Nairi, the movement and the encounter of the waters brought together and mingled lives that originated elsewhere to meet in the same place, Cyprus, for the same reason, a conference of dialectics, to talk about the Before and Now and to change Tomorrow. Two Greek journalists, a Pontic Greek university professor, a Bulgarian dialectician, a French-Armenian researcher,and a Kurd university professor will meet with local scientists and local residents to talk about the island’s history and contemporary politics, to travel with the memories of the people but also to experience their personal stories that will shape their lives from now on.
Lydia, a Greek journalist, and Dennis, a French-Armenian, had additional reasons to come to Cyprus, which readers are gradually discovering. The novel has a calendar form, alternating between the central heroines. Their paths will meet at some point and (from then on) a Cypriot of Armenian descent will move center stage and will allow one of them to experience a great love, while the other will encounter her personal history and roots. She came to the island in search of her father’s crossing, and will depart with a brother whose existence no one knew before. Not even himself, since he was also unaware of his real name or his father.
Together they stir up memories, experience passion, discover their roots, stumble on the line with intrigues and obscure obsessions. Life will become a torrential rush that will bring them face to face with their fears and dreams. It will reveal and test them. The lives of some of them will drastically change. In a subversive manner.
Lydia, even though she will come face to face with love’s entire colour palette, will eventually be able to hold on to the most beautiful colour…
Human lives resemble water streams that overflow or dry up, sow and sweep away, destroy or nourish…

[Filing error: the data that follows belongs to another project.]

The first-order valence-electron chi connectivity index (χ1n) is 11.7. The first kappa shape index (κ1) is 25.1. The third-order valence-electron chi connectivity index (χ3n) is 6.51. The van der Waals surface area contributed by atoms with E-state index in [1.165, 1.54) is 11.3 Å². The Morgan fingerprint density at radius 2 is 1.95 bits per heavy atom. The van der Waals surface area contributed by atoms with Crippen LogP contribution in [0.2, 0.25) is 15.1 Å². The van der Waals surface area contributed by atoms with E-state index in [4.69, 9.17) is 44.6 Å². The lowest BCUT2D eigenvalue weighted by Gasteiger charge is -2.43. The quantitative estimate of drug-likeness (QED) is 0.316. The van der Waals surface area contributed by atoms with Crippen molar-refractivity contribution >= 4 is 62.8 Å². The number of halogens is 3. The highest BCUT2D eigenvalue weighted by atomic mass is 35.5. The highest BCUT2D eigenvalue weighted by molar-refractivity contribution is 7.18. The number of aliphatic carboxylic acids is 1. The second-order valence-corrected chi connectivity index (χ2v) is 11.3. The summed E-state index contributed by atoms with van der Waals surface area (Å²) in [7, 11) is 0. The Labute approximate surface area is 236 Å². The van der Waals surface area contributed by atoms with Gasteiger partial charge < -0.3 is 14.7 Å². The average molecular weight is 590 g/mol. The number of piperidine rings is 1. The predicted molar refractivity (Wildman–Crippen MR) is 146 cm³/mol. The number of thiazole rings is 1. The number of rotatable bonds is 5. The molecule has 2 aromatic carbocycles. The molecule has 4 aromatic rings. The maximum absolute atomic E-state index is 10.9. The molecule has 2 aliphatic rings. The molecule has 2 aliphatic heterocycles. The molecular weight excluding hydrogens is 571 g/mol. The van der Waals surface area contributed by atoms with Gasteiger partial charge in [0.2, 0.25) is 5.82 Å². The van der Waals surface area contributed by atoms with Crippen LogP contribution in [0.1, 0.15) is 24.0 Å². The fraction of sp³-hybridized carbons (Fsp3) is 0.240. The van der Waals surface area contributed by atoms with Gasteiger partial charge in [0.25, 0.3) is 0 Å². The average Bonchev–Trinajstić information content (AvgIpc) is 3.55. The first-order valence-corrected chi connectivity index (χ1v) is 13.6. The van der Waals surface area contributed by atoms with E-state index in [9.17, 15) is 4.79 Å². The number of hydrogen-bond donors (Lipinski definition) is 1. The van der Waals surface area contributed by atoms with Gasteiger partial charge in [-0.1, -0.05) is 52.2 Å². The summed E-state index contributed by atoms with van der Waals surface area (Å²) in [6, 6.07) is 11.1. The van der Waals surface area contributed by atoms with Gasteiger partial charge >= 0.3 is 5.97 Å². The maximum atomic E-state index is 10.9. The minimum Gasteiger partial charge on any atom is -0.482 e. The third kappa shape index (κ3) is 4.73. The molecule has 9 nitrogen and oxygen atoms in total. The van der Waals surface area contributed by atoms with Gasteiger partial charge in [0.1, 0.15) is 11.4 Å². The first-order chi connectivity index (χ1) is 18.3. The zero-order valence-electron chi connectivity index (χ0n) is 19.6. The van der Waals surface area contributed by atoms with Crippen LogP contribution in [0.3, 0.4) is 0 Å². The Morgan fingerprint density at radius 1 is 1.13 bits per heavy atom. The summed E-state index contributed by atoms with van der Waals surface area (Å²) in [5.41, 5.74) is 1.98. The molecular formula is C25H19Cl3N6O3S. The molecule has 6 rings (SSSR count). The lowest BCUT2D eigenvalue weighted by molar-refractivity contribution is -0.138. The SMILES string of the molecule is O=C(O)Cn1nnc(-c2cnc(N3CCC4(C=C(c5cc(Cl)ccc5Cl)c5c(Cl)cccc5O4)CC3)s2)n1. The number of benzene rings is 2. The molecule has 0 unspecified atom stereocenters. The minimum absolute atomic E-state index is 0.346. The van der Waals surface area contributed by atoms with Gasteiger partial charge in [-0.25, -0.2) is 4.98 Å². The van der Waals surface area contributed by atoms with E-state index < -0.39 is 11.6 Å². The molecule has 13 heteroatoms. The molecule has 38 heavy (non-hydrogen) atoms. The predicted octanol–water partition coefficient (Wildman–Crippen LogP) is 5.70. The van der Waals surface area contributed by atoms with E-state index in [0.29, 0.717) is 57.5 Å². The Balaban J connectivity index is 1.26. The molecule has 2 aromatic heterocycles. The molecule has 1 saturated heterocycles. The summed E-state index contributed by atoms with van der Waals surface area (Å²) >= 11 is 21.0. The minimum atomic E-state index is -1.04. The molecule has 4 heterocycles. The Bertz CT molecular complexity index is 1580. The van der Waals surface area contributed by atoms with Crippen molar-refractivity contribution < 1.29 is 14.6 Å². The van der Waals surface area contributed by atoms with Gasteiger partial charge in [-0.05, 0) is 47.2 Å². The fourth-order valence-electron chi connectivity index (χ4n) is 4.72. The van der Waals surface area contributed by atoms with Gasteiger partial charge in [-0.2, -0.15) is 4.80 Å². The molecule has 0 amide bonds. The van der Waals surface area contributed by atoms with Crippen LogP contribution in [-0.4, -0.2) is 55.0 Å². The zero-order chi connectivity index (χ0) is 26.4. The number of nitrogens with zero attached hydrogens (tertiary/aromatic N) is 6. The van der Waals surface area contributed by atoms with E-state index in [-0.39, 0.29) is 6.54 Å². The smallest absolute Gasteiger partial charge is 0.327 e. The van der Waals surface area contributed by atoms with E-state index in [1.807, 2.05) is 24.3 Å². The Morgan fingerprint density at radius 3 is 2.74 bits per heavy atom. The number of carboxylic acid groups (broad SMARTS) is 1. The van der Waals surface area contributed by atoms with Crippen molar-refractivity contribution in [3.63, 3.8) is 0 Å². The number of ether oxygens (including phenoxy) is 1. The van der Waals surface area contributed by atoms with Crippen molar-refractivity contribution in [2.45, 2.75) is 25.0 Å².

Nairi, where the brooks meet, the water rises and rotates…
Chara Cosseyan was born in Nafplio and spends her time in Rhodes and Athens.
She is a Doctor of Philosophy at the Faculty of Philosophy of the University of Athens, a school counselor in the Dodecanese and an author.
She has written numerous articles and studies in scientific journals. She has also published 3 scholarly books:
Lucian, A true story Α΄, Introduction-Translation- Comments (with drawings by Seventh Grade students and surtitles in ancient Greek), published by Metaixmio, Athens, 2008.
Ancient remnants in Modern Greek folk songs – A contribution to research through the traditional songs of Karpathos, published by Papazisis, Athens, 2010.
Evaggelia Moula – Chara Cosseyan, The use of comics in education, published by Kritiki, Athens, 2010.
Her first literary endeavour (titled Pine needles) appeared in 1998.
Since then, she has published the following novels:
The moon has more sides, published by Nea Sinora, A. A. Livanis, 1999
Sweet dessert with sad walnuts, published by Kochlias, 2002.
It also rises in Nteia, published by Kochlias, 2003.
The puerperium of Absence, Short stories, whisper pictures and poems, published by Odos Panos, 2013
She recently participated with distinction at the 4th Logo Texnis – ArtSpot Short Story competition.
A book including her award-winning stories has already been published:
7 words, short story collection, published by Metaixmio, 2014
She is also writing for various newspapers and has spent some time as a radio producer.
Her website: www.chara-cosseyan.com
Friday, 10 November, 7:30 pm at Aition Polychoros by the author Panos Stathogiannis.
Venue: Aition Polychoros, 8-10 Tziraion street, Makrygianni (Acropolis Metro Station)
Tel: + 213 025 6666